Subject:
Arts and Humanities
Languages
Literature
Performing Arts
Education
Higher Education
Composition and Rhetoric
Reading Foundation Skills
Material Type:
Homework/Assignment
Provider:
CUNY Academic Works
Provider Set:
City College
Author:
Pringle, Sabina
Watson, Missy
Date Added:
06/14/2018
Foundations of Academic Success: Words of Wisdom | Open SUNY Textbooks
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Foundations of Academic Success: Words of Wisdom (FAS: WoW) introduces you to the various aspects of student and academic life on campus and prepares you to thrive as a successful college student (since there is a difference between a college student and a successful college student). Each section of FAS: WoW is framed by self-authored, true-to-life short stories from actual State University of New York (SUNY) students, employees, and alumni. The advice they share includes a variety of techniques to help you cope with the demands of college. The lessons learned are meant to enlarge your awareness of self with respect to your academic and personal goals and assist you to gain the necessary skills to succeed in college.

Table of Contents:

Part One: YOUR Solid Foundation

The Student Experience by Kristen Mruk

Practice, Practice, Practice by Dr. Kristine Duffy

Why So Many Questions? by Fatima Rodriguez Johnson

These Are the Best Years of Your Life by Sara Vacin

With a Little Help from My Friends by Paulo Fernandes

Part Two: YOU Are the President and CEO of YOU

Can You Listen to Yourself? by Yuki Sasao
Failure Is Not an Option by Nathan Wallace

Thinking Critically and Creatively by Dr. Andrew Robert Baker

Time Is on Your Side by Christopher L. Hockey

What Do You Enjoy Studying? by Dr. Patricia Munsch

Part Three: The Future YOU

Fighting for My Future Now by Amie Bernstein

Something Was Different by Jacqueline Tiermini

Transferrable by Vicki L. Brown

It’s Like Online Dating by Jackie Vetrano

Learn What You Don’t Want by Jamie Edwards

Subject:
Higher Education
Material Type:
Reading
Textbook
Provider:
State University of New York
Provider Set:
OpenSUNY Textbooks
Date Added:
08/21/2015
Future Internet Opportunities teaching materials
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This course on "Future Internet Opportunities" consists of 10 modules, which are related to the subject from technical, social and business perspectives.

Each module is available at introductory, basic and advanced levels.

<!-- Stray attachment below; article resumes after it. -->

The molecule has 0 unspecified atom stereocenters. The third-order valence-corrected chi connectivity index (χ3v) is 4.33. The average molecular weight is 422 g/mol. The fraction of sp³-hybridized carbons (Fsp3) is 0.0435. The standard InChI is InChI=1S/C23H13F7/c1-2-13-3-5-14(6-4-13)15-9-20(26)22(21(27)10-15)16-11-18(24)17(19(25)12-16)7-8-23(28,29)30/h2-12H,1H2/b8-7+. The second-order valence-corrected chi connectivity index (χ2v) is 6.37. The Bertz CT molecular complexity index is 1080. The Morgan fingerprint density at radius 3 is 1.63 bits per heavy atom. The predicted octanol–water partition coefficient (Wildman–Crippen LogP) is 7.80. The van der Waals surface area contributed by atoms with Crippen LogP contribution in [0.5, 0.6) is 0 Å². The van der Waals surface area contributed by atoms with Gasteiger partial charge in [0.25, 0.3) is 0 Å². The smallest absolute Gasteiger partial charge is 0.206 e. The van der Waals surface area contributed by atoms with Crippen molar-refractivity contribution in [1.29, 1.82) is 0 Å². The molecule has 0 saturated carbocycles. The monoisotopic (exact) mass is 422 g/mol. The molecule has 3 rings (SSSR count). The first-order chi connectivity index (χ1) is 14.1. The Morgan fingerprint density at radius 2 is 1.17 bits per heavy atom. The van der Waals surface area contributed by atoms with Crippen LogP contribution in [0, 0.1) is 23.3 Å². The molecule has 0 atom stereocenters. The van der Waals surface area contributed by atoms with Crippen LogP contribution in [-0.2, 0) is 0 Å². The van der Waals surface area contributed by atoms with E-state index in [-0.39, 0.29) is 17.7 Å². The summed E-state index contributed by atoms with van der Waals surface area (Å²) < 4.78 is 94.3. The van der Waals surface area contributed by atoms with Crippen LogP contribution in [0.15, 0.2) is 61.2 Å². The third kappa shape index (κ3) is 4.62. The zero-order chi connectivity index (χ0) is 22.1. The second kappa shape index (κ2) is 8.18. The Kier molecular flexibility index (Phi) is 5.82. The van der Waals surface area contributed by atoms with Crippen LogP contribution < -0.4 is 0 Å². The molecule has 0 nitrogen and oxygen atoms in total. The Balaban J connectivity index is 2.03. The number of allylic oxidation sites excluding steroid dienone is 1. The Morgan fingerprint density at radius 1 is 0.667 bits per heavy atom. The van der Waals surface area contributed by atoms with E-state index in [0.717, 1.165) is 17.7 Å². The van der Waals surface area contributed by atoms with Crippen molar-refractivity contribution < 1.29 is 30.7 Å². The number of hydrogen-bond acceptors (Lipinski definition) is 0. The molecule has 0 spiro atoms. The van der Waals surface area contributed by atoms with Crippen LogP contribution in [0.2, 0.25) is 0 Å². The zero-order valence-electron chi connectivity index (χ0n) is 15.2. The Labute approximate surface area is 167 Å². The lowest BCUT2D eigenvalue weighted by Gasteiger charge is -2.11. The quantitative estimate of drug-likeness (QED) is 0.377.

The material is developed as part of an Erasmus+ Strategic Partnership, and available for everyone to use, exploit and modify. The materials consist of a wide variety of materials: From Powerpoint slides, to interactive materials with videos and quizzes, assignments, and peer learning activities.

Subject:
Computer Science
Engineering
Higher Education
Material Type:
Full Course
Teaching/Learning Strategy
Provider:
TUHH
Author:
Andreas Timm-Giel
Henry Scott
Iraklis Agiovlatisis
Jan Frick
Jens Myrup Pedersen
Jose A Lazaro
Jose Gutierrez Lopes
Josep Sole Pareta
Lukasz Zabludowski
Marite Kirikova
Nga Phuong Tran
Raphael Elsner
Sukru M. Kuran
Thomas Laudal
Tuna Tugcu
Date Added:
03/07/2019
The History of MIT, Spring 2011
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This course examines the history of MIT through the lens of the broader history of science and technology, and vice versa. The course covers the founding of MIT in 1861 and goes through the present, including such topics as William Barton Rogers, educational philosophy, biographies of MIT students and professors, intellectual and organizational development, the role of science, changing laboratories and practices, and MIT's relationship with Boston, the federal government, and industry. Assignments include short papers, presentations, and final paper. A number of classes are concurrent with the MIT150 Symposia.

Subject:
Arts and Humanities
Philosophy
Higher Education
U.S. History
Material Type:
Full Course
Provider:
M.I.T.
Provider Set:
M.I.T. OpenCourseWare
Author:
Mindell, David
Smith, Merritt Roe
Date Added:
01/01/2011
How to Code in Python
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Python is an extremely readable and versatile programming language. Written in a relatively straightforward style with immediate feedback on errors, Python offers simplicity and versatility, in terms of extensibility and supported paradigms.

Subject:
Computer Science
Higher Education
Material Type:
Reading
Textbook
Provider:
CUNY
Provider Set:
Graduate Center
Author:
Lisa Tagliaferri
Date Added:
03/28/2019
How to Write an Email
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This two-page guide for college students explains common pitfalls in email etiquette and shows examples of email styles: best practices (most formal), acceptable, and unacceptable (unprofessional).